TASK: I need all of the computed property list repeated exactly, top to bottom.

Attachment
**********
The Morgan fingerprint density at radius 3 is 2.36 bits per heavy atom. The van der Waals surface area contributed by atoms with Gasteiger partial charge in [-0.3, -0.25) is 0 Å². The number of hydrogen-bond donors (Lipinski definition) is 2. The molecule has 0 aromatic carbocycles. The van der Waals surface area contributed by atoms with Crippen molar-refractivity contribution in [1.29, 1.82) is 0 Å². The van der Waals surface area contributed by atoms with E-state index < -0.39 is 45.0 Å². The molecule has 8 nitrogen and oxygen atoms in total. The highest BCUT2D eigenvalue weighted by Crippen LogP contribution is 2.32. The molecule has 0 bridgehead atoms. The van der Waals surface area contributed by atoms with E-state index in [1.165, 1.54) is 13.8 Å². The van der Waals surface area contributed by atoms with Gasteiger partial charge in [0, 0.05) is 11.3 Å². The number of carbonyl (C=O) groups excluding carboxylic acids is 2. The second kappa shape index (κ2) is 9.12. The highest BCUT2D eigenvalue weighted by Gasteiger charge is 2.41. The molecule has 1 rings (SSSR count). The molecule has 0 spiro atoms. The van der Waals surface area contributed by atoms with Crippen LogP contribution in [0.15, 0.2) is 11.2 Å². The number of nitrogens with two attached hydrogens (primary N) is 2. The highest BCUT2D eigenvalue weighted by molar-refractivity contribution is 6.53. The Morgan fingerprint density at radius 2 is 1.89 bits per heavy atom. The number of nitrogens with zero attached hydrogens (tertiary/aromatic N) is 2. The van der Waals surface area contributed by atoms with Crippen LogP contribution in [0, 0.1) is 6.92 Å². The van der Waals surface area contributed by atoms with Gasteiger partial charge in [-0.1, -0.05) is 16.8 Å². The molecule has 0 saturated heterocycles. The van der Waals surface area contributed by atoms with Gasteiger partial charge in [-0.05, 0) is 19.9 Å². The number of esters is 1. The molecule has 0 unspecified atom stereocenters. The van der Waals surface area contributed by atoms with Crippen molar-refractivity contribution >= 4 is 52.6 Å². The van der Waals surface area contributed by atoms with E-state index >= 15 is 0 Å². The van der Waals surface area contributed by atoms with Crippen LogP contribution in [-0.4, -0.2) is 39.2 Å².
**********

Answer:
The Morgan fingerprint density at radius 3 is 2.36 bits per heavy atom. The van der Waals surface area contributed by atoms with Gasteiger partial charge in [-0.3, -0.25) is 0 Å². The number of hydrogen-bond donors (Lipinski definition) is 2. The molecule has 0 aromatic carbocycles. The van der Waals surface area contributed by atoms with Crippen molar-refractivity contribution in [1.29, 1.82) is 0 Å². The van der Waals surface area contributed by atoms with E-state index < -0.39 is 45.0 Å². The molecule has 8 nitrogen and oxygen atoms in total. The highest BCUT2D eigenvalue weighted by Crippen LogP contribution is 2.32. The molecule has 0 bridgehead atoms. The van der Waals surface area contributed by atoms with E-state index in [1.165, 1.54) is 13.8 Å². The van der Waals surface area contributed by atoms with Gasteiger partial charge in [0, 0.05) is 11.3 Å². The number of carbonyl (C=O) groups excluding carboxylic acids is 2. The second kappa shape index (κ2) is 9.12. The highest BCUT2D eigenvalue weighted by Gasteiger charge is 2.41. The molecule has 1 rings (SSSR count). The molecule has 0 spiro atoms. The van der Waals surface area contributed by atoms with Crippen LogP contribution in [0.15, 0.2) is 11.2 Å². The number of nitrogens with two attached hydrogens (primary N) is 2. The highest BCUT2D eigenvalue weighted by molar-refractivity contribution is 6.53. The Morgan fingerprint density at radius 2 is 1.89 bits per heavy atom. The number of nitrogens with zero attached hydrogens (tertiary/aromatic N) is 2. The van der Waals surface area contributed by atoms with Crippen LogP contribution in [0, 0.1) is 6.92 Å². The van der Waals surface area contributed by atoms with Gasteiger partial charge in [-0.1, -0.05) is 16.8 Å². The molecule has 0 saturated heterocycles. The van der Waals surface area contributed by atoms with Gasteiger partial charge in [-0.05, 0) is 19.9 Å². The number of esters is 1. The molecule has 0 unspecified atom stereocenters. The van der Waals surface area contributed by atoms with Crippen molar-refractivity contribution >= 4 is 52.6 Å². The van der Waals surface area contributed by atoms with E-state index >= 15 is 0 Å². The van der Waals surface area contributed by atoms with Crippen LogP contribution in [-0.4, -0.2) is 39.2 Å².